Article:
The internet can take you into some weird and wonderful places.
There you are, idly browsing through your Twitter feed (there's not much else to do on a wet Tuesday evening at Dixon Towers) when there's a message from NASA.
Not, unfortunately, a personal invitation to ride a Saturn V to the moon – although that would be rather fun – but a general announcement that the launch of the next Soyuz capsule will be live online in about five minutes time.
Well, it's got to be better than watching another of our 37 pre-recorded episodes of Time Team. There's only so many postholes a chap can stand, even on this aforementioned wet Tuesday.
So let's crank up the broadband, shove another log on the wifi router and stand by for blast-off.
Oh dear. Oh deary deary deary dear. What a terrible shock.
|Into space on Soyuz TMA-09M (Picture: NASA/Bill Ingalls)|
In the good old days, astronauts had The Right Stuff. Those of us wrinkly enough to remember the original moon landings still cherish an idealised picture of square-jawed American heroes, blasting into the unknown on a flaming trail of glory.
But the live camera inside Soyuz TMA-09M tells a different story. Because dangling from the roof on elastic strings are not one, but two, stuffed cuddly toys.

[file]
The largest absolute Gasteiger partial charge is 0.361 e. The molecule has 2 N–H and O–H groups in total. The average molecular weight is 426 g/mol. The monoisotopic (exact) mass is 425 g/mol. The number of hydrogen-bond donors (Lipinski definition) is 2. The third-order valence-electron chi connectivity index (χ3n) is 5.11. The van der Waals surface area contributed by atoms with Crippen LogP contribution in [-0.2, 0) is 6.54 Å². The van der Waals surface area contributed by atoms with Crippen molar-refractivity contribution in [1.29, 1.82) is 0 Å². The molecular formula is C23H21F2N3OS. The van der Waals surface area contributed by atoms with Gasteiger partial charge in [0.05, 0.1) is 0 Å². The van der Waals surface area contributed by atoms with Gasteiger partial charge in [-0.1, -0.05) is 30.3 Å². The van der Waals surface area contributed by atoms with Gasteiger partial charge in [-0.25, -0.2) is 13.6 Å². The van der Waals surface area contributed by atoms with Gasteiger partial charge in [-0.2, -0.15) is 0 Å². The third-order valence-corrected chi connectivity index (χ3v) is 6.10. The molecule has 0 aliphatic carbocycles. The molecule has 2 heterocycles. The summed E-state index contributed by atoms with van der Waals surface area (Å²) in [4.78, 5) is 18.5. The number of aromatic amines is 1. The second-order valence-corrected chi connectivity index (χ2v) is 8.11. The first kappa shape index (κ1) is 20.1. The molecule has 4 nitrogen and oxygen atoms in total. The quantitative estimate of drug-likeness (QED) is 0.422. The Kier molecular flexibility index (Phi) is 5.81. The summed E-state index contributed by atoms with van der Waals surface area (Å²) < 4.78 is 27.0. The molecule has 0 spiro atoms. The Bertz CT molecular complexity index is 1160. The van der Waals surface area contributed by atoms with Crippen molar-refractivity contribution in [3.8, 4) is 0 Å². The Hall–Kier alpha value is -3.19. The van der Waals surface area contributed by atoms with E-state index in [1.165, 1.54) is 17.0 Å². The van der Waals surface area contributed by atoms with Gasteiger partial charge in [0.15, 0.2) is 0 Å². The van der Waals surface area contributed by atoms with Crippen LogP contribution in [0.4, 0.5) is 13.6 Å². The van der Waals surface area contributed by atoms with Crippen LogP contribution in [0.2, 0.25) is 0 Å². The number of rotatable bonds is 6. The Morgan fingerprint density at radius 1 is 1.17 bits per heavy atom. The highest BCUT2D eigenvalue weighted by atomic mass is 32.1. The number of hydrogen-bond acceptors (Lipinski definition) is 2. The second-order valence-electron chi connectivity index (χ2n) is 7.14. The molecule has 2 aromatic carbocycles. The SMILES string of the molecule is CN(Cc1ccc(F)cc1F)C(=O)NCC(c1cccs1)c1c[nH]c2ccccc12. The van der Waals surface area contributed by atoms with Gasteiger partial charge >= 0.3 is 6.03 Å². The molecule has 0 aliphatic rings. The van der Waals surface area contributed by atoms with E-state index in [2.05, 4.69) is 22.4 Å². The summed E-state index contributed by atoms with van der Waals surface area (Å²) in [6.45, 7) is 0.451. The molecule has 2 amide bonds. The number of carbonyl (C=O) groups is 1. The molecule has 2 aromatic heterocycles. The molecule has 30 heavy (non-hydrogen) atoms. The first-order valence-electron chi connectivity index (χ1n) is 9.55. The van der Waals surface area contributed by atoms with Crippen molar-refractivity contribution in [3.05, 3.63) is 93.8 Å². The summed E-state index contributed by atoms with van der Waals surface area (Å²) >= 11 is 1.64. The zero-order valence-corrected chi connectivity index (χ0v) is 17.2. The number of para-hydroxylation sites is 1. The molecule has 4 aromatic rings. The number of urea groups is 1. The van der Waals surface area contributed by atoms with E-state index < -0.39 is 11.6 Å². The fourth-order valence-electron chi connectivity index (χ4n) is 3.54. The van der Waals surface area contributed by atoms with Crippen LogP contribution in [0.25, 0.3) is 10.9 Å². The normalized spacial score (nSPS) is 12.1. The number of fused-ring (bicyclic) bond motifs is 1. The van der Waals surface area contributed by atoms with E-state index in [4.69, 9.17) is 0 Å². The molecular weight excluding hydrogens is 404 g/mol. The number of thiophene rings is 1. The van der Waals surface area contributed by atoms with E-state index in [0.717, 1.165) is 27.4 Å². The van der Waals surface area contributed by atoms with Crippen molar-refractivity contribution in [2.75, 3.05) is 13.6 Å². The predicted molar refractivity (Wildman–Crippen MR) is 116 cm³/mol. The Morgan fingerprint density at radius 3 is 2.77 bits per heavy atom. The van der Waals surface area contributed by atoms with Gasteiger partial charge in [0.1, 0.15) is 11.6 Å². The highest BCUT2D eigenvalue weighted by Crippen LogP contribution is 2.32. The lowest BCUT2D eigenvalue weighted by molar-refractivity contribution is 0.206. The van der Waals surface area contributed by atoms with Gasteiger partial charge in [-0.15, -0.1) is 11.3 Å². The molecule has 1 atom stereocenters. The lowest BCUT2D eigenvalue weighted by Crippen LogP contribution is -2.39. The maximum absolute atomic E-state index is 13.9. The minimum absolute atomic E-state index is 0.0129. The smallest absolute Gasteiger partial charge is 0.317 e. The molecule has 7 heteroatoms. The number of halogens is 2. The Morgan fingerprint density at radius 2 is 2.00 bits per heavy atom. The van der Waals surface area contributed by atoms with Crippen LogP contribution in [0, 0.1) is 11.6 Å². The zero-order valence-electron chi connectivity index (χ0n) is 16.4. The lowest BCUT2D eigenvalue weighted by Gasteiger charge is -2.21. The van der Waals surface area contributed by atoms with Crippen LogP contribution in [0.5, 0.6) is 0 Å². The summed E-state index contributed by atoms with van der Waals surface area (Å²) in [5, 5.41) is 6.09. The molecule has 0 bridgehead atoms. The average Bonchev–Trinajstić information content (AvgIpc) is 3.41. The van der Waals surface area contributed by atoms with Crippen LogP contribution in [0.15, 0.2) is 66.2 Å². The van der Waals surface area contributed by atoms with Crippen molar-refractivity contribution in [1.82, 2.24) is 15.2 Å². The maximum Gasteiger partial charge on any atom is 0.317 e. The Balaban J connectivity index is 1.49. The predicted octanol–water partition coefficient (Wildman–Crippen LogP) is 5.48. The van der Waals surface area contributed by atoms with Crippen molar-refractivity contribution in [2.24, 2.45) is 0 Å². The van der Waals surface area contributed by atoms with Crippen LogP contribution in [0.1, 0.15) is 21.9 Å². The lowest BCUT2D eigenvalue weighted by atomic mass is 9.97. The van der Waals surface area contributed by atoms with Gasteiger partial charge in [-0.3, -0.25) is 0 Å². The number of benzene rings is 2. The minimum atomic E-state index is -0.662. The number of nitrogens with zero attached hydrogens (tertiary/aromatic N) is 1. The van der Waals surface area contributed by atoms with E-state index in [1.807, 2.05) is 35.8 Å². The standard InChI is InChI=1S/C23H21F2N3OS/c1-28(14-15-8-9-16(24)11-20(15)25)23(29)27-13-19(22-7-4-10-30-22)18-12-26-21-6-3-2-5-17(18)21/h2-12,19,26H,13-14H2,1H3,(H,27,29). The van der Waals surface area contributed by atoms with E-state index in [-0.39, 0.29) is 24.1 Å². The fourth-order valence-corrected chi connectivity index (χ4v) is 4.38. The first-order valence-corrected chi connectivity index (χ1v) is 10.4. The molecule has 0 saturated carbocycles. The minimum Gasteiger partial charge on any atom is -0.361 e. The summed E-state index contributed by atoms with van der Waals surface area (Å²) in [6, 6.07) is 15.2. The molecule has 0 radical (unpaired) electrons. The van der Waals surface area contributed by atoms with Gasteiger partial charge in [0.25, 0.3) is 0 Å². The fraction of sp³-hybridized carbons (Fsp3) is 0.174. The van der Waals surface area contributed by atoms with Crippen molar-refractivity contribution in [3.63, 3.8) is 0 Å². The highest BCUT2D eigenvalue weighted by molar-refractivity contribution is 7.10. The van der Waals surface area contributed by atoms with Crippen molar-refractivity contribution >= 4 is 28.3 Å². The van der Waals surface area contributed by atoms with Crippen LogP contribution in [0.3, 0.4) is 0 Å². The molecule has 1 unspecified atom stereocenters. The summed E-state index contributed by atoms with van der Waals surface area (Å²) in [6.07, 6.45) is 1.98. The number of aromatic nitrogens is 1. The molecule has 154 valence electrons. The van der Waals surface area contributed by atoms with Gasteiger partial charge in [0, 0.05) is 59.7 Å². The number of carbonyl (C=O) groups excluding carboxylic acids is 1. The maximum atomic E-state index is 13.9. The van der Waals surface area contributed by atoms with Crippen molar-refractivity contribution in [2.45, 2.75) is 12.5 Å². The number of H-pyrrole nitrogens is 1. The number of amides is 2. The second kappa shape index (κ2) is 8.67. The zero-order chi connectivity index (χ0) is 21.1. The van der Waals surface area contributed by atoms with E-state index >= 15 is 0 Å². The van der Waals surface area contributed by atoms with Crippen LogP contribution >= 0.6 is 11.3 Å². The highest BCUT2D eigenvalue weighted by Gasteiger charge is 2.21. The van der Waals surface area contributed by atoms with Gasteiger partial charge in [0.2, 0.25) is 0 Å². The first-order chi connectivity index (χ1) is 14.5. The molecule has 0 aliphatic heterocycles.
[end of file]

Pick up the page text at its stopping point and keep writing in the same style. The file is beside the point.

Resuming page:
One of them might be a lion. The other, according to that reliable source "a quick search on Google", was a present to commander Fyodor Yurchikhin when he was a boy, and is a dog. Or maybe a hippopotamus. Google isn't quite sure on that one.
The animals don't appear to enjoy the flight. At first stage separation they jiggle up and down like thrill-seekers at some cosmic funfair. At second stage they lurch drunkenly around the cabin, bashing the crew on the head. At third stage they disappear into a hole in the roof.
Also on board is a tank of guppy-like fishes, science for the advancement of. But we don't see them. Perhaps they're camera-shy.
Six hours later, the capsule docks with the International Space Station, where stuffed toys, crew and guppies disembark safely.
Meanwhile, though, here on earth, childhood illusions lie in tatters.